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Camille Claudel Does Not Want to See the Baby

ISSUE:  Winter 2006

I have been humbled, this hunching
to the piecemeal stitches of a skull
not passing through but rising
from my own seam.
What shocks—the wet moss
of black hair.
I can hear the nursemaid
hushing a mouth that rings out.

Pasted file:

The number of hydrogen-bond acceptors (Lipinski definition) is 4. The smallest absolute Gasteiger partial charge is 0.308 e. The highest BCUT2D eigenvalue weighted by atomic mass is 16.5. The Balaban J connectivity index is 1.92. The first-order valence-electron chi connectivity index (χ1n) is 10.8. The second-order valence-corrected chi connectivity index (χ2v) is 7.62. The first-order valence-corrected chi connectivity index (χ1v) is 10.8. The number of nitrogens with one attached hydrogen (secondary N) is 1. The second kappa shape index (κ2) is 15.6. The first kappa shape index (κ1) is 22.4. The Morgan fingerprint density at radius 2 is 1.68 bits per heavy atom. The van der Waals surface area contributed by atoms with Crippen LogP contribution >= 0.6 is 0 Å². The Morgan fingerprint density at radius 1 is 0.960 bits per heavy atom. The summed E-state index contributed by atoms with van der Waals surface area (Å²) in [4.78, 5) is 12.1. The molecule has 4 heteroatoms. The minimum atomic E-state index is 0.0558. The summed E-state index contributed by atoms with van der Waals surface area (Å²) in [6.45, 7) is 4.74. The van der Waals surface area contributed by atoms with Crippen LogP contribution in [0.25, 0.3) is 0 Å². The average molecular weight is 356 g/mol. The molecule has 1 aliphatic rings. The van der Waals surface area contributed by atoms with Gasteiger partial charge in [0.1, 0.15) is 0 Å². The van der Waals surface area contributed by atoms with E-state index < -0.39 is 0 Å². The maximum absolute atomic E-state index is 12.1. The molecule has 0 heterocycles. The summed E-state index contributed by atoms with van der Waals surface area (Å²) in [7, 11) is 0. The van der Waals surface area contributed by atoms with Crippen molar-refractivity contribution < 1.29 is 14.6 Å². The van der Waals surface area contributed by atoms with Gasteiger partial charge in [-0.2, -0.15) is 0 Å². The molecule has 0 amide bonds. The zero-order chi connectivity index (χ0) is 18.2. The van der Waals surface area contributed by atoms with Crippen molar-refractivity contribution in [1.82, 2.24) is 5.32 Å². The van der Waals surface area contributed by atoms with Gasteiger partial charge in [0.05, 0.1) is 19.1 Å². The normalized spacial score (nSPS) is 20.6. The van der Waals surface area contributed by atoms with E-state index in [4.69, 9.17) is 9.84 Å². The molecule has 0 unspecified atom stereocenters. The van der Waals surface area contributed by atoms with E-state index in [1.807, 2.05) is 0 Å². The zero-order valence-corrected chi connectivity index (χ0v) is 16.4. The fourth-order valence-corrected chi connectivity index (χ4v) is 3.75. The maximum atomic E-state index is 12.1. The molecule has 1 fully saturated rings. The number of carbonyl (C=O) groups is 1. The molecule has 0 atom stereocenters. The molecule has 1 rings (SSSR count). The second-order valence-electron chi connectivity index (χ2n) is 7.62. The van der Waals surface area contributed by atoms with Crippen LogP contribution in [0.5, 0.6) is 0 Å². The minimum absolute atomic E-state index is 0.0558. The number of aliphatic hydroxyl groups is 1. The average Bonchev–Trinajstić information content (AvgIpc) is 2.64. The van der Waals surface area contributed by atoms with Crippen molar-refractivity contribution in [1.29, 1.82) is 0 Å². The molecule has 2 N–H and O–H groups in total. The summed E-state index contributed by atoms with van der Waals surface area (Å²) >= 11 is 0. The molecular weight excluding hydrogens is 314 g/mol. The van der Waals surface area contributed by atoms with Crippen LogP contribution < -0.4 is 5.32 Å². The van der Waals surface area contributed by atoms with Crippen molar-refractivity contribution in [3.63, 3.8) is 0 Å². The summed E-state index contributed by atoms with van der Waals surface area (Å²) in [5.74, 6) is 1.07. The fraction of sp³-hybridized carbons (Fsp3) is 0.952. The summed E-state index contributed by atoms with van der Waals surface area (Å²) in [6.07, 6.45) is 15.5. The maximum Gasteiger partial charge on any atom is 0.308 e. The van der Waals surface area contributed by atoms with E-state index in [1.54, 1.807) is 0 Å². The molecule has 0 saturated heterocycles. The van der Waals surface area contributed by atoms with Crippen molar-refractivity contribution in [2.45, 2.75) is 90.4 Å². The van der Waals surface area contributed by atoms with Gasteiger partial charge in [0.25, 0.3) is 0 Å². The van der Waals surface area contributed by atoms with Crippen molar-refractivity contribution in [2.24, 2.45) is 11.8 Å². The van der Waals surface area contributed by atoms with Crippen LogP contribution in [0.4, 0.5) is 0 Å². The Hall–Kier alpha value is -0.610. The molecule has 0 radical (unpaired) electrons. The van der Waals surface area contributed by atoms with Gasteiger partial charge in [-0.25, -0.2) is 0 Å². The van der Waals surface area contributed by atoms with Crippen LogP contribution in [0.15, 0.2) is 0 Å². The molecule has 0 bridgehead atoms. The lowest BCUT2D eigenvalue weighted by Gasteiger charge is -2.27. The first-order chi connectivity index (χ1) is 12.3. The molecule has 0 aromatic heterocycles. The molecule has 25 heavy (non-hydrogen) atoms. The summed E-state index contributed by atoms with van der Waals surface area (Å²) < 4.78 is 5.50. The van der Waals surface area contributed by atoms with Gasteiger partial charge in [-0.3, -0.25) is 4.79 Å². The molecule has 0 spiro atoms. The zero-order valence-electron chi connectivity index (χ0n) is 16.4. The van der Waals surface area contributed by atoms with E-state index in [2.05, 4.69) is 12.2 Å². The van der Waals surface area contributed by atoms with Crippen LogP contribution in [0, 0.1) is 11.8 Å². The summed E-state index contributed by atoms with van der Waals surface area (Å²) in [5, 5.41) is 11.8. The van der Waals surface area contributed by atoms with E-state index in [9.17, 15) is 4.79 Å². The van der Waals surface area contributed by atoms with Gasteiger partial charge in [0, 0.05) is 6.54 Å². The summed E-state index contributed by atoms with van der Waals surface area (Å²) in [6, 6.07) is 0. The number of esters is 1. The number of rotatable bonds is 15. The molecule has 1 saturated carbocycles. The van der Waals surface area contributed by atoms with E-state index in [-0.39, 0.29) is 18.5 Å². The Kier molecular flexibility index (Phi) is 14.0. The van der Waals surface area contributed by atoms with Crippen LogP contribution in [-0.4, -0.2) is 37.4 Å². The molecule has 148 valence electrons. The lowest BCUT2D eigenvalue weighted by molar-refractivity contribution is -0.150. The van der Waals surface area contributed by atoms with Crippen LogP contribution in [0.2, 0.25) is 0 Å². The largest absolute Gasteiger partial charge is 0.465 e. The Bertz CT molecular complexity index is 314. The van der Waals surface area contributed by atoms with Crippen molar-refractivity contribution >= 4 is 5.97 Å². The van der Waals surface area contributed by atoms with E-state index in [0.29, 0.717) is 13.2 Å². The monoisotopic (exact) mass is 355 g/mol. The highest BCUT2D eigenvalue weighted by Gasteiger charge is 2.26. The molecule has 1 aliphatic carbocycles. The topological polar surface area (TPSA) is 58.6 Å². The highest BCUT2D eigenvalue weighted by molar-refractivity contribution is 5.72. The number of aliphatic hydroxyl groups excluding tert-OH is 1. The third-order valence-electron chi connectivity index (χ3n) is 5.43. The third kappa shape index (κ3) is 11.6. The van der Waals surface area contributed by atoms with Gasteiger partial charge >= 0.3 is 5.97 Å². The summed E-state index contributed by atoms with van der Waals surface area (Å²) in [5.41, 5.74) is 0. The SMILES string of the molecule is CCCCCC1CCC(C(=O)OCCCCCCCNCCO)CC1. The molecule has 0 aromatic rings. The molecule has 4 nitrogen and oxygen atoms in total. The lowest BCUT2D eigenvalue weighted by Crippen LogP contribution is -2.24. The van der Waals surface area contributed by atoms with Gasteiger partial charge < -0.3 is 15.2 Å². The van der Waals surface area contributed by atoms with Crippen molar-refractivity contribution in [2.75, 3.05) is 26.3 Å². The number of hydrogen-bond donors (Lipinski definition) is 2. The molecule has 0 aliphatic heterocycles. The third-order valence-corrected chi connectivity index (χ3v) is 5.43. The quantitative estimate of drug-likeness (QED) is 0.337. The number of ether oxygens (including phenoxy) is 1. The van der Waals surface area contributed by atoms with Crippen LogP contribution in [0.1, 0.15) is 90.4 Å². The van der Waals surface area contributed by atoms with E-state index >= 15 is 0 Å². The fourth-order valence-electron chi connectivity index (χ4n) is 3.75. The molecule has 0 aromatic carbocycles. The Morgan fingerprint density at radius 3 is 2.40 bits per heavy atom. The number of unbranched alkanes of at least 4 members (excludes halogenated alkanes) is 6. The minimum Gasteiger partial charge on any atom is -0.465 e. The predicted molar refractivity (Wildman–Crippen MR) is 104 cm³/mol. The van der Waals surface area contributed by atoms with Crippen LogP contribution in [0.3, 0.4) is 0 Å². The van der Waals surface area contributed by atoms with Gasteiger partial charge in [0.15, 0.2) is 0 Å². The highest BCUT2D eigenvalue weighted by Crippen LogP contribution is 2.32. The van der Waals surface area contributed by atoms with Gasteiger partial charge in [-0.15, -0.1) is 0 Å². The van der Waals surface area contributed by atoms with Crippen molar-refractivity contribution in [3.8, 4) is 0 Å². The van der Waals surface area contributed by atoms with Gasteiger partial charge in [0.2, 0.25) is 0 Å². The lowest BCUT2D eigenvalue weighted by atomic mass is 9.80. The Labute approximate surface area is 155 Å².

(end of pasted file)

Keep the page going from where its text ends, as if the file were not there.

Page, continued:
Noise is swept to the corners;
the broom propped by the door.
Night is a dark cherry
     pressed by the throat of Day.
I remind myself that I did not want
to be a mother
          (like my mother),
but how stubborn that small moment
of seeing—the baby, balling up,
knowing the world’s keen eye
is upon him—knees springing
to his blotched chest,
          feet folded in prayer.


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